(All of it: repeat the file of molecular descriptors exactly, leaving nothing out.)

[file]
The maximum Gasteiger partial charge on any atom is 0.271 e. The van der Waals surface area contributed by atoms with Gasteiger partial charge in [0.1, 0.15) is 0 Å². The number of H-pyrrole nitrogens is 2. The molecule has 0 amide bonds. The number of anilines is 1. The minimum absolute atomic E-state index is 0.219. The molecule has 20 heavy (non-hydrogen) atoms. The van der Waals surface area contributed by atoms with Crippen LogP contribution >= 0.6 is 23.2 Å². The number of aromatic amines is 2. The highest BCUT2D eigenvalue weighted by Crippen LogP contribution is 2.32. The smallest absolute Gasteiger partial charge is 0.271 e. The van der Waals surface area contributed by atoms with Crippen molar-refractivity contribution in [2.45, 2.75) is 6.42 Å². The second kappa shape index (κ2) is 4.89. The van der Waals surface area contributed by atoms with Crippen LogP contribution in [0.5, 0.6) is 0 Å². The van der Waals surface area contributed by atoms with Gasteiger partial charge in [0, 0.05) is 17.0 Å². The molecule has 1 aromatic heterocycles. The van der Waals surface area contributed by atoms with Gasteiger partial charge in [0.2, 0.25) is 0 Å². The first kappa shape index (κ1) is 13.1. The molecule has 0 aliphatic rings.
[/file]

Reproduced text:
The maximum Gasteiger partial charge on any atom is 0.271 e. The van der Waals surface area contributed by atoms with Gasteiger partial charge in [0.1, 0.15) is 0 Å². The number of H-pyrrole nitrogens is 2. The molecule has 0 amide bonds. The number of anilines is 1. The minimum absolute atomic E-state index is 0.219. The molecule has 20 heavy (non-hydrogen) atoms. The van der Waals surface area contributed by atoms with Crippen LogP contribution >= 0.6 is 23.2 Å². The number of aromatic amines is 2. The highest BCUT2D eigenvalue weighted by Crippen LogP contribution is 2.32. The smallest absolute Gasteiger partial charge is 0.271 e. The van der Waals surface area contributed by atoms with Crippen molar-refractivity contribution in [2.45, 2.75) is 6.42 Å². The second kappa shape index (κ2) is 4.89. The van der Waals surface area contributed by atoms with Crippen LogP contribution in [0.5, 0.6) is 0 Å². The van der Waals surface area contributed by atoms with Gasteiger partial charge in [0, 0.05) is 17.0 Å². The molecule has 1 aromatic heterocycles. The van der Waals surface area contributed by atoms with Gasteiger partial charge in [0.2, 0.25) is 0 Å². The first kappa shape index (κ1) is 13.1. The molecule has 0 aliphatic rings.